Author: Brett Clegg

Date Published: 27 Dec 2000

From section: Investment - (695 words)

Publication: Australian Financial Review

JB Were & Son has emerged as the leading broking house in the latest annual East Coles Equities Research & Dealing Report, the outcomes of which highlight the increasingly competitive nature of the industry.

Despite record trading volumes and fees capturing the headlines, the competitive tussle between broking houses stepped up a significant notch in 2000. The push into Australia by Morgan Stanley Dean Witter and Goldman Sachs, and a preference by many fund managers to have closer relationships with fewer brokers, are two elements conspiring to make the game tougher.

Like a school report card, the East Coles publication is a ``must read" for industry participants. Based on fund manager responses, it ranks houses, individual dealers and analysts.

This year, 42 fund managers responded to the survey, representing $150 billion in equity funds under management. Not only can a high East Coles ranking shore up a New Year bonus, it is waited on nervously by many broking executives who use it as a justification of their existence to overseas bosses.

Yet no international phone call will be made this year to tell a New York or Zurich-ensconced boss of being ranked No1 in the Australian market, given that an independent local won the closely fought contest.

"As a local and independent house the hurdles are great, but don't listen to the hot air from some of our offshore competitors - they are not insurmountable," says JB Were & Son's managing director, Mr Craig Drummond.  "Our clients value the fact our research is independent and represents a balanced view. It's not a corporate product."

Salomon Smith Barney followed JB Were & Son, while Merrill Lynch took out third position. Top-rated analysts included Ord Minnett's Mr Brian Johnson in banking and Mr George Colman from Salomons in media.

The rankings (see graphic) tell only half the story. Through the survey process, East Coles' principals, Mr John Coles and Mr Nicholas Coles, a father-and-son team, develop a valuable insight into the forces shaping the industry.

One key theme is the increasing division of institutional broking roles between sales trading and research sales. Imported from overseas broking giants such as UBS Warburg, the separation model reflects the different skill sets in selling research and executing client orders (sales trading).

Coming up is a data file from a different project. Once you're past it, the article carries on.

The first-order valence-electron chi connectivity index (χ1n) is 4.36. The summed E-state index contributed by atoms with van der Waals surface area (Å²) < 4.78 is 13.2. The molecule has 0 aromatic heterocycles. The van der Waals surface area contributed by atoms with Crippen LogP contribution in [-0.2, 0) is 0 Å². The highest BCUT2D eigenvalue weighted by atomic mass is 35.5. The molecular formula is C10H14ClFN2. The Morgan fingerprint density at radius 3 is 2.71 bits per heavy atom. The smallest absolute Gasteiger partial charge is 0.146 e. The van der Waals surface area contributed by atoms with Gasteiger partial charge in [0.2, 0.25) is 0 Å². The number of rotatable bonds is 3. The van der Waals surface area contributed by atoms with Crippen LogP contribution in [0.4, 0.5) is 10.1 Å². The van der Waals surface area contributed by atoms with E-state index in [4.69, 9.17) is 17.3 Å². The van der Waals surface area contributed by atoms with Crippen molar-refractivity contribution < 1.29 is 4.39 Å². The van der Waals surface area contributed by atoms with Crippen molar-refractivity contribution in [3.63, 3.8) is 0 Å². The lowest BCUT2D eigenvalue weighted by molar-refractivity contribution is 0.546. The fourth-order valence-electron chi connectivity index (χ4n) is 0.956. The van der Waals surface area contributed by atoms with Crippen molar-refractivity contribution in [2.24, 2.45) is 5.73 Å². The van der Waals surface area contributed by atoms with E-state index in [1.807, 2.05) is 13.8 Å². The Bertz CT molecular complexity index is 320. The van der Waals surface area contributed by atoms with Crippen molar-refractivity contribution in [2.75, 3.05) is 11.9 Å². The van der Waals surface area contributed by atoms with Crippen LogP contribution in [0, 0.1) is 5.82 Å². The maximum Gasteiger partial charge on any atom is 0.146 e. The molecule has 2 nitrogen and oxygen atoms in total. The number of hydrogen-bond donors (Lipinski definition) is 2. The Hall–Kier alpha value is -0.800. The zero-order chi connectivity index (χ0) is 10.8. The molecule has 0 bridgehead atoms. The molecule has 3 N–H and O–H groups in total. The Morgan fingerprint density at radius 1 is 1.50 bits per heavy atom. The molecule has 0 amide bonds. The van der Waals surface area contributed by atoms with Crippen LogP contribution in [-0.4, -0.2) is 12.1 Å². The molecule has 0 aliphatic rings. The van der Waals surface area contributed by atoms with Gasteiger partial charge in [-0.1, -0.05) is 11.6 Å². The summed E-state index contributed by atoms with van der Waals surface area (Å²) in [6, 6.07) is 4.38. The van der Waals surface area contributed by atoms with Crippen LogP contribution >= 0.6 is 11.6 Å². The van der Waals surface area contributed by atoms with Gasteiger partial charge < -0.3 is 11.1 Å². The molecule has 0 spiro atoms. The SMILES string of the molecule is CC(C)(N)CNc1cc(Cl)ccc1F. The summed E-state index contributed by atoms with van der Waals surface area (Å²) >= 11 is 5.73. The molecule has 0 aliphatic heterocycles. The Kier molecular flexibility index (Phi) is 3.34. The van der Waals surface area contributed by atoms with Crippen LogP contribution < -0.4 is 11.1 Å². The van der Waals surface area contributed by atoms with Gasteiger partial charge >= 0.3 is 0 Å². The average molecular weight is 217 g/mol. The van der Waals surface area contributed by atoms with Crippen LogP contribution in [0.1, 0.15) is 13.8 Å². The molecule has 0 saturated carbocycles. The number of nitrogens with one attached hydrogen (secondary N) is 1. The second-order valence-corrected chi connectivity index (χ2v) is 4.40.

Mr Nicholas Coles says more and more analysts are switching into research sales.

These include media expert Ms Nola Hodgson at UBS Warburg and healthcare/transport specialist Mr Steve Goldberg at Salomon Smith Barney.

``In the coming 12 months I expect this theme to evolve further, with increased specialisation in the research sales function," Mr Nicholas Coles said. This would involve teams on the desk that are focused along the lines of telecommunications, media and technology, financial institutions groups, and in resources. It is already evident in property trusts.

One point of discussion is the mixed reaction by local fund managers to the US broking model championed by Morgan Stanley Dean Witter and Goldman Sachs. MSDW was ranked 11th overall, up from 14th, and had only one analyst ranked in the top five. A sticking point for MSDW and Goldmans is that their research process is often driven out of Singapore, Hong Kong or New York to which many Australian fund managers are averse. This also goes to the heart of the survey implications on what makes a good analyst.

``There are three basic ingredients," Mr Nicholas Coles said. ``The first is being a source of good gossip through corporate spies. Then there is a good understanding of the numbers and ability to operate the models. The final is marketing and service - these are often difficult to execute successfully if based overseas."

Broking is so tough that a single call can also make or break an analyst. Numerous examples exist of fund managers marking down an analyst because of the one misdirected buy or sell call. But some analysts garner a top ranking because ``they stuck their neck out and made a bold call that paid off. That's what fund managers want," Mr Coles said.


Top 5 broking houses (research & dealing)

  2000  1999 
JB Were & Son  1  2 
Salomon Smith Barney (SSB)   2  1 
Merrill Lynch  3  5 
CSFB   4  3 
Deutsche Bank   5 6 

Top analysts (by sector) 

Banks  Brian Johnson,  Ord Minnett 
Insurance  Tony Jackson,  Macquarie Equities 
Telecommunications  Patrick Russel,  Merrill Lynch 
Technology  Craig Webb,   CSFB 
Property trusts  Mark Steinert, UBS Warburg 
Diversified resources  Ian Maxwell,   SSB 
Strategy  Neale Goldston-Morris,  Deutsche Bank 
Economics  Paul Brennan,  SSB 

Source: East Coles Equities Research & Dealing Report.